Bone Collectors’ Deer Scents Guide
Have you ever had a moment while deer hunting where it seems like the stars aligned and everything worked out exactly the way you had planned? More often than not, you hear stories about how a certain technique or product was responsible, in whole or in part, for the success of such a hunt. For example, knowing how to use deer scents might have been the magic solution to luring that buck into range for the final shot. But if you’re like most hunters, you’re probably a little skeptical when you hear things like this. After all, the outdoor industry is built on selling you their product. It’s easy to see a new one on the shelf and be sold on the benefits. But how can you really know that something is or is not effective in the woods?
Proof. The simple fact is that whitetail attractant scent is a great hunting accessory that really does work for you. While simply sitting quietly in the woods can sometimes be enough to ambush a wise whitetail buck, sometimes you need to create your own luck. A deer’s sense of smell is arguably its best survival adaptation, followed by hearing. Adding deer scents and deer calls that are appropriate for the season you’re hunting in can usually be the ticket to convincing a buck that another deer is physically there, which may be the only barrier stopping him from coming in for a closer look. When used correctly, they are a powerful addition to your hunting equipment and overall strategy. Let’s look at each type and define the best way to use them for your hunt this season.
Fooling a Deer’s Nose
The sense of smell is definitely a deer’s most powerful sense, which they trust above all other senses. They may hear something strange and even see the blocky outline of your silhouette, but these can usually be forgiven if you hold still for a while. But if a deer smells you, it’s likely game over for that specific hunt. Scent control is very important in all aspects of your hunt, from scouting to checking trail cameras to actually hunting. If you’re going to fool a deer’s nose with deer scents, you also need to reduce your own scent. It’s critical to wear scent elimination clothing like Bone Collector Clothing, rubber boots, and even latex gloves to not leave your scent on anything you touch. Also, you need to pay attention to the wind when you’re hunting for defensive purposes. But hunters also need to know how to use deer scents to overcome a deer’s number one defense.
By using the right kind of deer scent in the appropriate season and in the right conditions, you can convince a deer that another deer has either recently traveled through your area or is still there. The key is in using the right scent at the right time. If you were to use a doe estrous scent in early September, for example, you’d likely raise some red flags or at best, have deer ignore you. Does typically would not enter estrous this early, which means you’re just wasting a good resource by using it at the wrong time. The scent also needs to be pure. Most brands you see include blends of chemicals and attractants, which can sometimes interest a deer, but they won’t truly mimic another deer. In order to convince them there is a physical deer in the location, why would you use a blend of chemicals? Code Blue Scents are bottled from a single deer using the From One Deer to One Bottle® collection process, so you know exactly what you’re getting.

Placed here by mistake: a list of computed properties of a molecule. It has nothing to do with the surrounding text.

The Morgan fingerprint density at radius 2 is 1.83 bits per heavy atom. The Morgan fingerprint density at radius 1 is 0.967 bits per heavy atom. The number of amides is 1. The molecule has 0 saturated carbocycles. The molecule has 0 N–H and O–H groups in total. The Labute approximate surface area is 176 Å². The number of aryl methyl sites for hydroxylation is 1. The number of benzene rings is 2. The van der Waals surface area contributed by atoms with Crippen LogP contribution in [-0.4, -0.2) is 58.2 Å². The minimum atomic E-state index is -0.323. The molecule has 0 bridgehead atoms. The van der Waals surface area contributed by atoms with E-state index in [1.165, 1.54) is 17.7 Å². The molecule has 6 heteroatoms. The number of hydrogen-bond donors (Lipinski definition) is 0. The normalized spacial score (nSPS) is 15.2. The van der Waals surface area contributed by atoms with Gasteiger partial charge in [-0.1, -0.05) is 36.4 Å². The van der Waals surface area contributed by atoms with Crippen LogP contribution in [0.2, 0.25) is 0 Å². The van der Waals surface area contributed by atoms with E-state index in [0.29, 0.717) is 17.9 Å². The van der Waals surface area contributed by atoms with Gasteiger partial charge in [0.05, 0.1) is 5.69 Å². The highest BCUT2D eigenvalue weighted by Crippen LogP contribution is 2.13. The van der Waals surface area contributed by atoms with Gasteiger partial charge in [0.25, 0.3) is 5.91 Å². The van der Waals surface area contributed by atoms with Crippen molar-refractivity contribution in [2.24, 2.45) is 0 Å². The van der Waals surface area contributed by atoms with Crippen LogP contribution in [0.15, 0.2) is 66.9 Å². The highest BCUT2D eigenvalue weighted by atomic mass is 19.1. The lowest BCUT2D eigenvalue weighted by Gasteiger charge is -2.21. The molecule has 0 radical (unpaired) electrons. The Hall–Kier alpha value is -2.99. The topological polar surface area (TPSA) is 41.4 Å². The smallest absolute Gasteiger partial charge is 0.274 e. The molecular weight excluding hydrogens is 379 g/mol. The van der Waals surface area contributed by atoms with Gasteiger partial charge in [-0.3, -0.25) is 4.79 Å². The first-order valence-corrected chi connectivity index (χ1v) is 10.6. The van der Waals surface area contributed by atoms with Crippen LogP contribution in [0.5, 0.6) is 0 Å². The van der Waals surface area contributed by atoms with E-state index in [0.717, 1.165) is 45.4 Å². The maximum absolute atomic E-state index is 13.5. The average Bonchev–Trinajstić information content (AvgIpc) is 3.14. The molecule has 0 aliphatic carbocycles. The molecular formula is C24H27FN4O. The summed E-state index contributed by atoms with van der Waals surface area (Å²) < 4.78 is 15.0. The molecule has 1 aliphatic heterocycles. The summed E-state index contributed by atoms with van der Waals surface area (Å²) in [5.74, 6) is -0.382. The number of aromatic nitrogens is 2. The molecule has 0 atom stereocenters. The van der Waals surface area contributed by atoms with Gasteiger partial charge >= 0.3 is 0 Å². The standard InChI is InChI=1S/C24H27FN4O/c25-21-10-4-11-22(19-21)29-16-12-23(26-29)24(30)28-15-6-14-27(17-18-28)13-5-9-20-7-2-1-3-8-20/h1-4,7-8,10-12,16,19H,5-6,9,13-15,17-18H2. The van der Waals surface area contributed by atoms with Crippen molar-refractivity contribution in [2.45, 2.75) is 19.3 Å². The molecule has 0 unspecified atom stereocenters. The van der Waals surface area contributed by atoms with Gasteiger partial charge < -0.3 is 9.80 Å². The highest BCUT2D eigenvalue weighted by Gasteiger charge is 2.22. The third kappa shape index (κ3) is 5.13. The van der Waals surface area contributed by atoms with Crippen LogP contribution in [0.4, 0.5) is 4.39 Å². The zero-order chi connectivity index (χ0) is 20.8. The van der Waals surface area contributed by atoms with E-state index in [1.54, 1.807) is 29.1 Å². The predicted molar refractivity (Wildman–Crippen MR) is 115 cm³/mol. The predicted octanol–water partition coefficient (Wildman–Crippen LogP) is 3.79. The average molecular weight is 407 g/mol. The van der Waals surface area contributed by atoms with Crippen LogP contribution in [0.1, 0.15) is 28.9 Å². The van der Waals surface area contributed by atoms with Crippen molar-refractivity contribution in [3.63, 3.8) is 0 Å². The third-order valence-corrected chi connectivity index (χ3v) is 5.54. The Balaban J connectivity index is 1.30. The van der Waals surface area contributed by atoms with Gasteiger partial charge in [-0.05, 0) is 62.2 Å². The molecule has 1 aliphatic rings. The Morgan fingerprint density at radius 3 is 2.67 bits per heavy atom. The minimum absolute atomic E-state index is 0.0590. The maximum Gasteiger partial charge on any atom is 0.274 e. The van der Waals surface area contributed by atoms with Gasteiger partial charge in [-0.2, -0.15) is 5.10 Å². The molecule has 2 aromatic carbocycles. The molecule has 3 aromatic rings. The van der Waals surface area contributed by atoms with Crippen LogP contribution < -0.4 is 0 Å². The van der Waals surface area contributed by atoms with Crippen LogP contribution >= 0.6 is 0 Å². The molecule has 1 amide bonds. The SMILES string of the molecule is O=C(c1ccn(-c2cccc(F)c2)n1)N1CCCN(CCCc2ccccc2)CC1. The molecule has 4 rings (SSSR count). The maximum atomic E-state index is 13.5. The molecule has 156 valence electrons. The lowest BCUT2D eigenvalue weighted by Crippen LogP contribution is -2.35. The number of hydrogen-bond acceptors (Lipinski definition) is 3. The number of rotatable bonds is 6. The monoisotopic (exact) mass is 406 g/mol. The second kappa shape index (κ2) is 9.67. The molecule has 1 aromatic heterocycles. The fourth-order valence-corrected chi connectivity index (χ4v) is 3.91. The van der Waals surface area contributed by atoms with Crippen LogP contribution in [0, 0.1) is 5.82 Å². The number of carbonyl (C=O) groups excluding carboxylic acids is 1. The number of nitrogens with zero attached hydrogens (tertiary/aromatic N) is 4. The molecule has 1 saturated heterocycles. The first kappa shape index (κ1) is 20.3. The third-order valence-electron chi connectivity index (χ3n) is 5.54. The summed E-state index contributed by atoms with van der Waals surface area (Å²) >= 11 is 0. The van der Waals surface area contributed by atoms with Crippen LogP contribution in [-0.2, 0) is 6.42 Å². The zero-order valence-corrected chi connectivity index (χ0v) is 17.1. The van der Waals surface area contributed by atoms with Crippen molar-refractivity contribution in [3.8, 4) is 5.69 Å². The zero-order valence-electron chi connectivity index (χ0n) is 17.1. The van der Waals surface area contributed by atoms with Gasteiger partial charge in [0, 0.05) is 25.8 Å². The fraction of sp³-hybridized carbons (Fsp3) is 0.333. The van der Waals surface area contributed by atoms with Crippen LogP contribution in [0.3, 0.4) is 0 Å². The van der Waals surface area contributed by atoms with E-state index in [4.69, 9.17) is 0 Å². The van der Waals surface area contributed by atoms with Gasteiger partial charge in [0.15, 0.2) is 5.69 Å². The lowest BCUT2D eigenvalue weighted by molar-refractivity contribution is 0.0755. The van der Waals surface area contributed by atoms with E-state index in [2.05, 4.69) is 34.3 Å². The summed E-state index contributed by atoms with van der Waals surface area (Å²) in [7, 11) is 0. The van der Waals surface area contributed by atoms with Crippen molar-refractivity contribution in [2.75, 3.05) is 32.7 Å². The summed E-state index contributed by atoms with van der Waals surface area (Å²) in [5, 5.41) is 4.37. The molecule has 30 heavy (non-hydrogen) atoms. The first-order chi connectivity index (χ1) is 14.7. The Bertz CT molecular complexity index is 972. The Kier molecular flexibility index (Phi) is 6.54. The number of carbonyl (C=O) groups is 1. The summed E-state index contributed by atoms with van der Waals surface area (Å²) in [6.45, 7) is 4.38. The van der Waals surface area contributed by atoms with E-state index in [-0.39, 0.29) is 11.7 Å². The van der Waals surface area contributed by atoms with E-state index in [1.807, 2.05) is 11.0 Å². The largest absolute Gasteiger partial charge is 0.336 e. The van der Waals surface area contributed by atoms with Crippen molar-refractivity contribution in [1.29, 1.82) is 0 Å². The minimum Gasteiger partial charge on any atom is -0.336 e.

Basic Types of Deer Scents and Deer Glands
Let’s look at a few basic categories of scents, and which deer glands they come from, that you can use this season. We’ll also discuss the best time of year to use them for the most realistic and attractive effect. Depending on your specific situation, you may find that one or another is the best deer scent attractant for you.
Doe and Buck Urine
This is exactly what it sounds like. It’s simply urine from a deer on any average day. These are useful for calming a deer’s nerves and raising their curiosity level since it simulates a new deer in the area. It can be used during any hunting season, since deer pee in the woods all the time. Generally, doe urine will attract does and bucks, while buck urine will only attract other bucks. It’s also a useful cover scent as you’re walking into your tree stand since it’s fairly commonplace. When used in combination with some of the other scents below, they can become a powerful attractor.
Doe Estrous Scent
This scent is gathered from a doe as she is in heat (often called estrous or estrus). Hormones change and the chemistry of a doe’s urine signals to bucks that she is ready to mate. By using this scent on the front or back end of typical rut periods, you can usually convince a buck that smells it to come investigate. It can also work during the peak rut, but sometimes they will already be locked down with breeding does. Try as you might, you’re probably not going to get a buck to leave a hot doe to check out a scent during this time period.
Buck Tarsal Gland Scent
If you’ve ever seen a buck make a scrape, you’ll know that it often holds its back legs together and urinates down them. This urine trail will flow over the tarsal glands (that stained patch of fur around the inside of the deer’s “knee”), which infuses it with additional oily secretions and hormones that indicate a deer’s status and hierarchy in the herd. While deer use this communication style throughout the fall, it should really only be used when bucks are actively rutting and checking scrapes for the maximum impact.
Preorbital and Forehead Gland Scent
When a buck makes a scrape, he first finds a spot with a licking branch hanging about four-five feet off the ground. Under this branch, he will scrape the ground with his hooves to urinate in. But he will also rub his eyes and forehead against the branch, which collects scent from the preorbital gland and forehead gland. Code Blue Scents has bottled this scent up as well as the Rack Rub™ gel. Simply apply some to the licking branch above a real or mock scrape. This scent is best used during the pre-rut to the peak rut.
How to Use Deer Scents